As I was looking around the pastures, I spotted two tiny brown birds setting on the fence. I said to the baby bird (and yes it listened) "that must be your parents." So I walked over to the area where I saw them and put the baby bird on the other side of the electric fence. It then proceeded to hop away.  As I walked back to the tractor, I spotted another one!  Again, I laid my hat on it, picked it up and walked it back over to where I released the other bird. It too hopped off into the direction of the other bird.  When I got back onto the tractor and started to mow, I noticed the two birds that I figured were the parents.  I got closer to them to try and identify what they were. They looked like they might be what my bird book says are Fox sparrows. They have 2 broods a year and nest close to the ground.    All in all that day I moved 4 baby birds out of the pastures.  I seen that they were found by the parents as they were swooping down into the grass where I had released them. So for the next two days as I mowed, I kept a good eye out for anymore. I did come across one more, but it was close enough to the fence, that I didn't have to catch it. It hopped right out under the fence. So hopefully they are going to be fine and soon they will fly away.

Saturday, July 16, 2011

The lazy alpaca days of summer. Not!

Boy, the time sure flies when your having fun.  Gary & I have been busy here this summer.  We have done 3 Arts & Crafts shows to date and I have 3 more scheduled into the month of August. I have been busy with making more items to sell for the shows. Below is a picture of my booth. I also like to demonstrate spinning at my booth.  I can then educate children about how yarn is made. 
It is also haying season. We also have been putting up our hay bales for the winter.  Between the alpacas and the goats, we figured we will need 700 bales this year.  Here is a picture of Gary bringing more hay for us to unload into the hay building. 

As far as the Alpacas, they are enjoying the summer weather too.  Some of them love to sun themselves. The first time we ever saw one of  our alpacas doing this, we thought he was dead! It gave us such a scare.  We went running into the pen, to see him roll over and get up. We then laughed!

Do you have any sunscreen?

Are you awake?

Well this is all that I have to write about at the moment. I need to go down to the barnyard and help Gary clean up alpaca poo.  I know that summer is a busy time for everyone.  I hope all of you are having a wonderful summer.

Friday, July 1, 2011

Really? A thief here at the ranch?

The 4th of July weekend is here and it is the official start of summer in Northern Michigan. I will be participating in the Dancing Hippo Arts & Craft show this Saturday & Sunday. I have been busy with my dye pots, spinning and knitting in order to have some new items ready for the show. Plan on coming out to visit me and see what I have been busy creating.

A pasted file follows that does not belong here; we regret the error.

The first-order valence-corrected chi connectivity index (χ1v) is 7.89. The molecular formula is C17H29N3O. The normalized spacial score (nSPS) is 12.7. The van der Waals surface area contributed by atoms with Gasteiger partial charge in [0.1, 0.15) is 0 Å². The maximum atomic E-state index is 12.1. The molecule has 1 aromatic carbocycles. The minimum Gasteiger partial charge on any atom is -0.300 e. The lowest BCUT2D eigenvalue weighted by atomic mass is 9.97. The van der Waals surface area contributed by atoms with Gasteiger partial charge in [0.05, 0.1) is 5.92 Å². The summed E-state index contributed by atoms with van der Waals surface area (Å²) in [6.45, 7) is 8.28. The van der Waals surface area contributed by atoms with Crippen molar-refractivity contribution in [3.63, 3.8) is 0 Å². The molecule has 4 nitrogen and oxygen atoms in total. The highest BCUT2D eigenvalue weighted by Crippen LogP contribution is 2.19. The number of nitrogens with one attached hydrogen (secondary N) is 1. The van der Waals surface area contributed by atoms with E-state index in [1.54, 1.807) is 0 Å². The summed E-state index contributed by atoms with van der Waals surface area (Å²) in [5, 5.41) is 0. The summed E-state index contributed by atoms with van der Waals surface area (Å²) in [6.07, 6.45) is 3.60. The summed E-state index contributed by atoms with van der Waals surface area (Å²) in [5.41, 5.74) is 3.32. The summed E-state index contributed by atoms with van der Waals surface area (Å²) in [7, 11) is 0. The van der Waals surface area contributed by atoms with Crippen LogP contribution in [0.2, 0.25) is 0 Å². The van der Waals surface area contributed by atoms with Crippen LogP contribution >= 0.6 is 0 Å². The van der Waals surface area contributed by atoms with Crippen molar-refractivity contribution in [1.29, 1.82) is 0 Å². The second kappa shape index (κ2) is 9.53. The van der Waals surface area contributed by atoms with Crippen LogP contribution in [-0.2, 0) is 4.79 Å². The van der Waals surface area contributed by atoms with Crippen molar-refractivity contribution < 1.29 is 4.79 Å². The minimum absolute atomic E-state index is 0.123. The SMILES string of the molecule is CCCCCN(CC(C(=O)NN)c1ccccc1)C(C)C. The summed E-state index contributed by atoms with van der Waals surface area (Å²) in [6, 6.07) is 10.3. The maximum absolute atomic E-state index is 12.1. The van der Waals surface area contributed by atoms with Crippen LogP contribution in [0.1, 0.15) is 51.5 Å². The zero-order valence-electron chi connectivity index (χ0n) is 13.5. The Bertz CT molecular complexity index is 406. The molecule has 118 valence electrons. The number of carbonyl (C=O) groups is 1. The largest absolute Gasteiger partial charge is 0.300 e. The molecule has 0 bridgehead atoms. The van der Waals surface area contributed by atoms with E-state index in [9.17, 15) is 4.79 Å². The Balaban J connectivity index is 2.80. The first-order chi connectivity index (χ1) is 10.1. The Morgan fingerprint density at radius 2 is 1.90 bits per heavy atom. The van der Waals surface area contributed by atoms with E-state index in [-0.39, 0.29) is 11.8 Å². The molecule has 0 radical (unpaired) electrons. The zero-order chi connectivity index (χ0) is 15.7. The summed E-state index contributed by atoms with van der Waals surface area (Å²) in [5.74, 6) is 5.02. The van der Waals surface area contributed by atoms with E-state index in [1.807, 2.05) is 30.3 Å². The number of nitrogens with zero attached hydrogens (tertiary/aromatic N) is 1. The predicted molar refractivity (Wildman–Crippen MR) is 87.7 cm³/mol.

Yesterday, I washed a hat that I had just finished knitting and I placed it out on the deck to dry in the sun. 

Last evening after coming into the house from doing the chores, I went out to the deck to bring in the hat and it had disappeared.  I had been home all day, so I know no one was here to take it. It was not a windy day, so it should not had blown away.  I looked over the deck railing to check to see if it somehow ended up on the ground.  No, it was not there.  Then I remembered that Meadow (one of our maremma guard dogs) had been here earlier in the day visiting me on the deck, while I was spinning some yarn.  I came into the house, before she had left as she was napping on the deck.  Well, that explains the mystery as Meadow likes to steal things from the deck and hide them in the woods.  I'm now in a panic thinking I'll never find it and all of my hard work is gone. I grabbed a flashlight (as it is now dusk) and headed down to the barnyard, calling Meadow's name.  When I got there, she was laying outside of the hay building.  When she saw me, she immediately got up and ran into the building and out she came with my hat in her mouth! I said, "Drop it Meadow"!  She had this sheepish look on her face, then she dropped the hat. She then laid down next to the hat and put her chin on her front paws as if to say, don't be mad at me.  (I can't be mad at her, as she has such a cute look on her face).  I picked up the hat and examined it. There were no rips or snags, just some dog slobber and a few pieces of hay to be picked off.  I looked down at Meadow and scolded her by saying "bad dog, you are a thief".  She just laid there looking up at me, with her cute little smirk and wagged her tail.  I then just smiled at her and said,  "you are a very funny dog"!  Well, she then got up and walked me and the hat back to the house.  The hat has now been rewashed and it is drying in my basement where Meadow cannot steal it.
Meadow the thief

Monday, June 20, 2011

Alpaca shearing is done!

It's feels wonderful to get this job done for the year. Both for the  alpacas and us.  All of the alpacas are looking "skinny", but feeling very comfortable.
Some of the girls & cria
Dave Easter is our shearer that we hire.   Here is a pic of Dave shearing and Gary holding the cria's head. We like to shear the newborn cria's fleece as next years fleece that she will produce will not have "cria's tips". Not to get to technical, but when the cria is born it is exposed to amniotic fluid, which can help the fleece later  hold onto debris. Shearing helps keep the cria cool during the summer. If we have cria's born after our shearer has been here, then we do not get them sheared.  We are expecting a few more babies, late summer and early fall. They will need to keep their fleece to help stay warm for the winter. If we sheared them that late they would not have adequate time to grow it back in.

This year's cria is shorn
We had lots of help from some of our "shareholders" that opted to come out and get involved.  They did a great job and I know they left at the end of the day feeling tired and sore, but with an appreciation of where their yarn is coming from.

I also posted a video of the shearing on U-Tube. Here is the link. U-Tube Alpaca Shearing

Wednesday, June 15, 2011

Saturday June 18th - Shearing Day